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Damiere Byrd has taken flight

Byrd is giving the Falcons offense an added dimension

Carolina Panthers v Atlanta Falcons Photo by Todd Kirkland/Getty Images

In the NFL, one of the scariest players on a field of bench press kings and giants is often the 5’9 skinny wide receiver whose sole purpose is to run right by and away from everyone else. Atlanta’s most effective home run hitter has broken through over the course of the past two weeks, and veteran Damiere Byrd is proving to be someone worthy of putting fear in the hearts of opposing defensive backs and defensive coordinators alike.

There was not too much hype when it was announced that the Falcons were signing Byrd to a one-year deal this past offseason. We assumed that his experience and unique ability to stretch a defense would be enough to win him a roster spot, but this was by no means a headline stealing move or sexy signing. Just another one of Terry Fontenot’s bargain shopping moves gone right.

After catching four passes for 69 receiving yards over the course of the preseason and being named to the 53-man roster, not much thought was given to Byrd. He was looked at as a steady veteran presence who had successfully extended his career to a seventh season, two years removed from his best year as a New England Patriot, when he had a career high 604 receiving yards on 47 catches. He was not necessarily looked at someone who was going to play a lot.

He did not even see the field at all to start the campaign, being a healthy scratch in each of the team’s first three games. Byrd was comfortably buried on the depth chart behind Drake London, Olamide Zaccheaus, Khadarel Hodge and Bryan Edwards, not seeing his first game action until Week 4 and being held without a catch on two targets in his first two appearances.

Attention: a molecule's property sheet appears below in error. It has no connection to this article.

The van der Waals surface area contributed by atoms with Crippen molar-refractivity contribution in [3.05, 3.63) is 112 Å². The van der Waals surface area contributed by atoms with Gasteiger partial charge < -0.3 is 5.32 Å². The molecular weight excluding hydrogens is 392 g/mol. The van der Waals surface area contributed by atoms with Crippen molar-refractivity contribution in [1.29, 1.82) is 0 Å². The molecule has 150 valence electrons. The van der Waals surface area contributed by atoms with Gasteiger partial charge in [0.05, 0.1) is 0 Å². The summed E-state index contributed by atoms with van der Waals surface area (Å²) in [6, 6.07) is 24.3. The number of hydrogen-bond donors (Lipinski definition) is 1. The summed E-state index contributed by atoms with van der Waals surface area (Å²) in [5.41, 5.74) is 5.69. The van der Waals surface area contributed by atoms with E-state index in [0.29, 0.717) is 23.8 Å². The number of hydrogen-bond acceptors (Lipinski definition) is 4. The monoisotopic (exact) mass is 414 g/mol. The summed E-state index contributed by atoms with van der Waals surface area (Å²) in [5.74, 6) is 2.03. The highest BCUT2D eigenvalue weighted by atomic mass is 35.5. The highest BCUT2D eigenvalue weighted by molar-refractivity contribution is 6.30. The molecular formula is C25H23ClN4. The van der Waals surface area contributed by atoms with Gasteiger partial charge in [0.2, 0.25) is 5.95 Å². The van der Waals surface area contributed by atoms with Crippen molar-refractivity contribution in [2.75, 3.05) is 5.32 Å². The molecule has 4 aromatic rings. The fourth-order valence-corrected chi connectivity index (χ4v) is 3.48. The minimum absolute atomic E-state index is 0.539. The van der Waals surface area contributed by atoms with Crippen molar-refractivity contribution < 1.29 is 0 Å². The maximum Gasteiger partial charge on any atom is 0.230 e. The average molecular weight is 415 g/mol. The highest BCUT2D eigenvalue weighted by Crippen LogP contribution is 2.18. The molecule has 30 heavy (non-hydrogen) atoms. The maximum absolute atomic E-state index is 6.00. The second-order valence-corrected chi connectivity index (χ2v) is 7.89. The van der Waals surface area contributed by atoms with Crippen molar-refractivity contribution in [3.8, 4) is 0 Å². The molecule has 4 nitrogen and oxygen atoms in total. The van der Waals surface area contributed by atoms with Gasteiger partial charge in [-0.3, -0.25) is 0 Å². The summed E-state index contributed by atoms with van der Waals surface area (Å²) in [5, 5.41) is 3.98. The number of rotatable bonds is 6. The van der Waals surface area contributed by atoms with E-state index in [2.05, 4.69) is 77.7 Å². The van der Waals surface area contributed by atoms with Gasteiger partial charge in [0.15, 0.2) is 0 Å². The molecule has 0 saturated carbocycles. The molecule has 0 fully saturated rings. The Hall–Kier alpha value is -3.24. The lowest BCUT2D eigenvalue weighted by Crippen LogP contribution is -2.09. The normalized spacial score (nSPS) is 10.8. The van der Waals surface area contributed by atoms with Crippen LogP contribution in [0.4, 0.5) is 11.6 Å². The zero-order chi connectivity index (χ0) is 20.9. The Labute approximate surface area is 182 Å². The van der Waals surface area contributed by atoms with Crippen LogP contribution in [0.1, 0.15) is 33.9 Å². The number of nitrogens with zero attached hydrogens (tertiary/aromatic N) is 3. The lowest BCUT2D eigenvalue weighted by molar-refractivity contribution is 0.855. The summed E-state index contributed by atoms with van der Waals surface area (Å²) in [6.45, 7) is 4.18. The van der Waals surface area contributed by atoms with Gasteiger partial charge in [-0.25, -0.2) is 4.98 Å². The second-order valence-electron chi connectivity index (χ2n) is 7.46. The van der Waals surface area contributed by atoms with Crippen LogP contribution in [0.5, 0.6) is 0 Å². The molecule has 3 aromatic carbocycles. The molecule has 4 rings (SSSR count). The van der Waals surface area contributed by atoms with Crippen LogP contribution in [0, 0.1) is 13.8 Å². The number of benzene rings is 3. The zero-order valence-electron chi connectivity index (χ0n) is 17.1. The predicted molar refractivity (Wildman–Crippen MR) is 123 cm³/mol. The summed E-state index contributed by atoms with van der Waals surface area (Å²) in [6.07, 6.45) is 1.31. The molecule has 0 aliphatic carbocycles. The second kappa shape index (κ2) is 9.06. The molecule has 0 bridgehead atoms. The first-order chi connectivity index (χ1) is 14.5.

Byrd is a specialist with one unique trait which has helped him enjoy a long career — his blazing fast speed. He ran a 4.28 40-yard dash time at the combine, which makes him the fastest wide receiver the Falcons have had on their regular season roster since Taylor Gabriel in 2017. Just the threat of that speed can keep a defense honest.

Other teams have not been taking Atlanta’s deep passing game very seriously, however, continually stacking the box against their run heavy approach. Caleb Huntley (38.6%) and Tyler Allgeier (34.5%) currently rank second and fourth in the NFL in percentage of runs against a stacked box (eight or more defenders).

In Week 7, Byrd made the Cincinnati Bengals pay for that disrespect, at least for a play, and it got Atlanta back into a game which was at that point a blowout.

Following Cincinnati’s fourth touchdown of the game to take a 28-7 lead, Marcus Mariota hit Byrd in stride on a perfect post route after the speedster cooked Eli Apple in one-on-one coverage. The result was a career high 75-yard touchdown reception, one which helped spark a run of 10 straight Falcon points before the half.

It was his only target of the day, but it was enough to see Byrd grade out as the team’s best player that week, according to PFF:

It may not seem like much, but the fact that Marcus Mariota hit the home run after struggling with his deep pass accuracy for much of the season up to that point, and that Atlanta was willing to showcase their 4.2 speedster, is an additional element that other teams suddenly need to be weary of. Making the offense less one-dimensional will be crucial to the Falcons’ success moving forward this season, and so that was a bright note.

That passing game was humming more in Week 8 than in any other week so far this season, as the Birds let Mariota throw the ball 28 times for a season high 253 passing yards, after they failed to reach 200 yards through the air in each of the past four games.